Racing Future is determined to inspire a new generation of fans to enjoy the sport of horse racing.

The Racing Future Advocacy Progress Report


I. Racing Future and the Ontario Horse Racing Industry Crisis

Headed by former long-serving Liberal Member of Parliament and business executive and horse racing industry participant Dennis Mills as President and CEO, Racing Future was established in early 2012 as a business enterprise dedicated to motivating and inspiring a new generation of fans to get involved in and support the horse racing industry. The primary focus was the creation of a website as a means both to communicate directly with potential and current fans and to stimulate and support dialogue and innovation within the industry itself.

Just as Racing Future was being set up, in March 2012 the Ontario government of Premier Dalton McGuinty announced that, as proposed to it by the Ontario Lottery and Gaming Commission, it was cancelling the Slots at Racetracks Program (SARP) effective March 31, 2013 as part of a purported “modernization” of the Ontario gaming system. The government indicated that the horse racing industry’s share of slots revenues – $345 million in 2011-12 – would be directed to other public priorities such as health care and education.

The withdrawal of the crucial revenues from this successful partnership directly threatened not only the viability of the racetracks but also the full- and part-time jobs and the futures of some 55,000 people who work in the sector. Moreover, due to the size and importance of the industry to Ontario’s economy as a whole, the spin-off effects of the government’s action were certain to far exceed the immediate results identified.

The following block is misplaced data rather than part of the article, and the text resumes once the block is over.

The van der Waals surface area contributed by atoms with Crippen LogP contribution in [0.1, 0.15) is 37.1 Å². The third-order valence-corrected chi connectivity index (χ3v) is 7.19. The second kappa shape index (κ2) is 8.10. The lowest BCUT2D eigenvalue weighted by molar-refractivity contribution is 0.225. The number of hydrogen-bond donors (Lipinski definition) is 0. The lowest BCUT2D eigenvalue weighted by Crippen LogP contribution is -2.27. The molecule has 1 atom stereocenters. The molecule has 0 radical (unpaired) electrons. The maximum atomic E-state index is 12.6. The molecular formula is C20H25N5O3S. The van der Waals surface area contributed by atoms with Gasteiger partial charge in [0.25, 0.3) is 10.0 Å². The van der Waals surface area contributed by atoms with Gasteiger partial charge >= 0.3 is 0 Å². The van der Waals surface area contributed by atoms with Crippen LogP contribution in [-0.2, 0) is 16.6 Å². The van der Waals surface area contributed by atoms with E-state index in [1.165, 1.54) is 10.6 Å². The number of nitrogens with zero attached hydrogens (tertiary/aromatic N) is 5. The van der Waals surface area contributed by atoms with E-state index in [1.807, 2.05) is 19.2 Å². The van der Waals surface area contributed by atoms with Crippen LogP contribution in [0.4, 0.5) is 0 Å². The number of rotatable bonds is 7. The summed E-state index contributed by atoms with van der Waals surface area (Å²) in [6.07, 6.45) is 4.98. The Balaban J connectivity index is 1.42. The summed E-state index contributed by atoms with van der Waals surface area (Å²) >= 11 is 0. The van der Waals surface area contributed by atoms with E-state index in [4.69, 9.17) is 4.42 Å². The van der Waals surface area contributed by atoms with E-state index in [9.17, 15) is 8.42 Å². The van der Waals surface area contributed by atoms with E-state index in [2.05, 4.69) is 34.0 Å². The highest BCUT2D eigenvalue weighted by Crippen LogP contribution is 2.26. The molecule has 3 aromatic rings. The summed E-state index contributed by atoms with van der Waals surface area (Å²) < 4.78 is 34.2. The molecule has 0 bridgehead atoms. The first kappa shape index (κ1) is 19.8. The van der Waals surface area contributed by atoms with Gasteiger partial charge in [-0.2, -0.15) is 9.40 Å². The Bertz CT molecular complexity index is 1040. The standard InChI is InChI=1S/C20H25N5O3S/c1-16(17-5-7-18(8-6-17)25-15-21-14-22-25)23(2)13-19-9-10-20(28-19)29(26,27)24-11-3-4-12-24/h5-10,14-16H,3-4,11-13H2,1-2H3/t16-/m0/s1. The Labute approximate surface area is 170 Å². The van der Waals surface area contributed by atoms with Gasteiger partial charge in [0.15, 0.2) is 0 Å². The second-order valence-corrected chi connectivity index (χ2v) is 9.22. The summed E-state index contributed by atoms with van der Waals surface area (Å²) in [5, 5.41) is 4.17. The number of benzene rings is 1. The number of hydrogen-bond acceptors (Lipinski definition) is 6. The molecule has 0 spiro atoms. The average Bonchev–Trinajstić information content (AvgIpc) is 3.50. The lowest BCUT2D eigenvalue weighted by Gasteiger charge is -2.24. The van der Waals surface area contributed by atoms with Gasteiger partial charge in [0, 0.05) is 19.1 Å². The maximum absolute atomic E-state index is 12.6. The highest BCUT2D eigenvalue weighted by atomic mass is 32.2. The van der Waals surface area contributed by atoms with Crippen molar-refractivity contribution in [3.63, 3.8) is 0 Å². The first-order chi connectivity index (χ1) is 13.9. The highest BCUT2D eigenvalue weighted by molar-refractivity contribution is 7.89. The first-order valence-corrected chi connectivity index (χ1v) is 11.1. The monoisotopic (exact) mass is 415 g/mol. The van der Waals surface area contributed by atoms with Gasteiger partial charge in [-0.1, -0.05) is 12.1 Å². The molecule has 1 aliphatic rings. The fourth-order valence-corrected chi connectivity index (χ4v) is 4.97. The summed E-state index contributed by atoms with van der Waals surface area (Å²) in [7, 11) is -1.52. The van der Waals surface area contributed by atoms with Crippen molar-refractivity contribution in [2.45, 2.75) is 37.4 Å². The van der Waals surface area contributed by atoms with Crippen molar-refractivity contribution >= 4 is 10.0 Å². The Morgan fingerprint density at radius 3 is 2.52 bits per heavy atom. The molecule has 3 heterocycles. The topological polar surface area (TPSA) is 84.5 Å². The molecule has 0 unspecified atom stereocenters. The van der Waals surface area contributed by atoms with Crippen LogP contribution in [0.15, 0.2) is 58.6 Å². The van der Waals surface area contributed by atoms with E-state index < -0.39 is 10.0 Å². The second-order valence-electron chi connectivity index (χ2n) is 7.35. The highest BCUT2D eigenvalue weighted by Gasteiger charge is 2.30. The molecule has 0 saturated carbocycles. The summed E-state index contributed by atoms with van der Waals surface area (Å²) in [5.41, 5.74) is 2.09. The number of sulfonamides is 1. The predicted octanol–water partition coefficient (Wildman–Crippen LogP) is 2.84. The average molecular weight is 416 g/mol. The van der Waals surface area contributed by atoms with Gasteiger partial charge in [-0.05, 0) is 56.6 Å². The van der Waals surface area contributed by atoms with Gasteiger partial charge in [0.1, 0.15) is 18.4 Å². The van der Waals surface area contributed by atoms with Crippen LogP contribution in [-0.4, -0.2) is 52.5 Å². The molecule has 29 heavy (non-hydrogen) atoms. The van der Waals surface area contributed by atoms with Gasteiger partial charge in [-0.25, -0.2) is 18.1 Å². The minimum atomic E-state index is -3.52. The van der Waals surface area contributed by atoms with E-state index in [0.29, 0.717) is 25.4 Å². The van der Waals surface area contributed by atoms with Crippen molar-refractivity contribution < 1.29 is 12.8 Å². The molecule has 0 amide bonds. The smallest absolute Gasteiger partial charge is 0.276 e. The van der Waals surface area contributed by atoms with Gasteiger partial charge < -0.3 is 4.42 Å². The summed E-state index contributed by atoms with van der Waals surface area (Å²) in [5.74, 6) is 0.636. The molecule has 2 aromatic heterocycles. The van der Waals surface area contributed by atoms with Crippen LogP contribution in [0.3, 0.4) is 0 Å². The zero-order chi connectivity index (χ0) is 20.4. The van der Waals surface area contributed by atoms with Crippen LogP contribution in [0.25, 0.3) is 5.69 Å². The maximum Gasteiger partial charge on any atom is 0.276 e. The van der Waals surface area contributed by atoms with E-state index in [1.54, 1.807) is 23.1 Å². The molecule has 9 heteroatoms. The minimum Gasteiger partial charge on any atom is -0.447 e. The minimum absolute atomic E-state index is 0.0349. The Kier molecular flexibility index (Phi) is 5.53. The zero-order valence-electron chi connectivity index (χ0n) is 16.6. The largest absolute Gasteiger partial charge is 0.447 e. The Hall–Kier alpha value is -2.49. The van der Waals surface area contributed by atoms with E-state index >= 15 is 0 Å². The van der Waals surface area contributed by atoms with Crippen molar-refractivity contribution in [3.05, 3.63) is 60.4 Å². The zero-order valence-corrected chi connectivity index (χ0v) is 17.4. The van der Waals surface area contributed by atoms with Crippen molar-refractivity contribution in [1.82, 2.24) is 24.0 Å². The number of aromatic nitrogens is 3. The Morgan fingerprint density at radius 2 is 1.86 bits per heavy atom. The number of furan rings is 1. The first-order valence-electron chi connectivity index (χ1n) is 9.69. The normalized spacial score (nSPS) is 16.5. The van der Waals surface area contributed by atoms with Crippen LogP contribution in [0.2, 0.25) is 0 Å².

Because of this unexpected crisis,  Racing Future was asked by the horse racing community to step forward and serve as an advocacy voice throughout Ontario for the government to reconsider the impacts of its move and put in place a viable plan to safeguard and sustain the future of this important industry and the hard-working Ontarians who comprise it.

Racing Future immediately accepted this advocacy role, put on hold the development and implementation of its business plan and devoted all its human and capital resources to responding to the Ontario horse racing industry crisis. 

II. The Racing Future Approach 

From March to June 2012, Racing Future worked on two priorities: 

We developed a strategy to help change the course of what had been presented as a final and unchangeable government decision. 

And, at the same time, we completely reconfigured the Racing Future platform, website design and planned content to accommodate its new role as proactive advocate for the Ontario horse racing industry. 

Racing Future identified three key strategic objectives for its campaign on behalf of the Ontario horse racing community. 

1. We wanted to help correct the initial public and media misperception that the government’s announced termination of the Slots at Racetracks Program was simply a routine elimination of a subsidy and would have little significant impact on anyone other than affluent horse owners participating in the “Sport of Kings” and the relatively small percentage of the population that attended racetracks and/or gambled on horse racing. We needed to help create awareness that this was a partnership not a subsidy, and that its elimination would not only unfairly wreak havoc on the lives of tens of thousands of hard-working modest-income Ontarians, but would also have significant adverse economic impacts on the entire province and on government revenues.